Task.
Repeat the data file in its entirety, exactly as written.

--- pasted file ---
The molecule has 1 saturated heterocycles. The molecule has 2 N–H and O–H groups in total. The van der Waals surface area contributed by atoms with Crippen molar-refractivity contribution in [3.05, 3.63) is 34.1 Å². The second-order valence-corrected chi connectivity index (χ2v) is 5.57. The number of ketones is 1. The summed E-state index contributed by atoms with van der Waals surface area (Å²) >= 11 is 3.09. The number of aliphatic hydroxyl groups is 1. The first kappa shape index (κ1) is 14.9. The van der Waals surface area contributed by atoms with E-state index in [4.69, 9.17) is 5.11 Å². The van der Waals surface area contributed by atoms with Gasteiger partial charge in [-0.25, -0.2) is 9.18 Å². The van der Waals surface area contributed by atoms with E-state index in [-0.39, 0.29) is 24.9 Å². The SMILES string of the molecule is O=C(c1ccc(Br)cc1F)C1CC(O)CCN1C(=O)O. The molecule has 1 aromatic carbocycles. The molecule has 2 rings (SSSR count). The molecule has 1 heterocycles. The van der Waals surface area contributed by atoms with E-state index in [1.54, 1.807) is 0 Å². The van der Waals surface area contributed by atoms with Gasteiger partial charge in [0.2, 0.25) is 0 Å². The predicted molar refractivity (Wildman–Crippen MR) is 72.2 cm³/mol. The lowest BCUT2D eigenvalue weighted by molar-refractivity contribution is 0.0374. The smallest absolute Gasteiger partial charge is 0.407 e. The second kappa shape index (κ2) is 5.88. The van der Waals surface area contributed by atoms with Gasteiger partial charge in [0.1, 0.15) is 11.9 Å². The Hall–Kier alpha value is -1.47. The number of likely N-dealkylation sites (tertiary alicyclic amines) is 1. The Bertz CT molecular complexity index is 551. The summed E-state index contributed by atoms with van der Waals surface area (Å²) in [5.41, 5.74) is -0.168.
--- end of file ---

The molecule has 1 saturated heterocycles. The molecule has 2 N–H and O–H groups in total. The van der Waals surface area contributed by atoms with Crippen molar-refractivity contribution in [3.05, 3.63) is 34.1 Å². The second-order valence-corrected chi connectivity index (χ2v) is 5.57. The number of ketones is 1. The summed E-state index contributed by atoms with van der Waals surface area (Å²) >= 11 is 3.09. The number of aliphatic hydroxyl groups is 1. The first kappa shape index (κ1) is 14.9. The van der Waals surface area contributed by atoms with E-state index in [4.69, 9.17) is 5.11 Å². The van der Waals surface area contributed by atoms with Gasteiger partial charge in [-0.25, -0.2) is 9.18 Å². The van der Waals surface area contributed by atoms with E-state index in [-0.39, 0.29) is 24.9 Å². The SMILES string of the molecule is O=C(c1ccc(Br)cc1F)C1CC(O)CCN1C(=O)O. The molecule has 1 aromatic carbocycles. The molecule has 2 rings (SSSR count). The molecule has 1 heterocycles. The van der Waals surface area contributed by atoms with E-state index in [1.54, 1.807) is 0 Å². The van der Waals surface area contributed by atoms with Gasteiger partial charge in [0.2, 0.25) is 0 Å². The predicted molar refractivity (Wildman–Crippen MR) is 72.2 cm³/mol. The lowest BCUT2D eigenvalue weighted by molar-refractivity contribution is 0.0374. The smallest absolute Gasteiger partial charge is 0.407 e. The second kappa shape index (κ2) is 5.88. The van der Waals surface area contributed by atoms with Gasteiger partial charge in [0.1, 0.15) is 11.9 Å². The Hall–Kier alpha value is -1.47. The number of likely N-dealkylation sites (tertiary alicyclic amines) is 1. The Bertz CT molecular complexity index is 551. The summed E-state index contributed by atoms with van der Waals surface area (Å²) in [5.41, 5.74) is -0.168.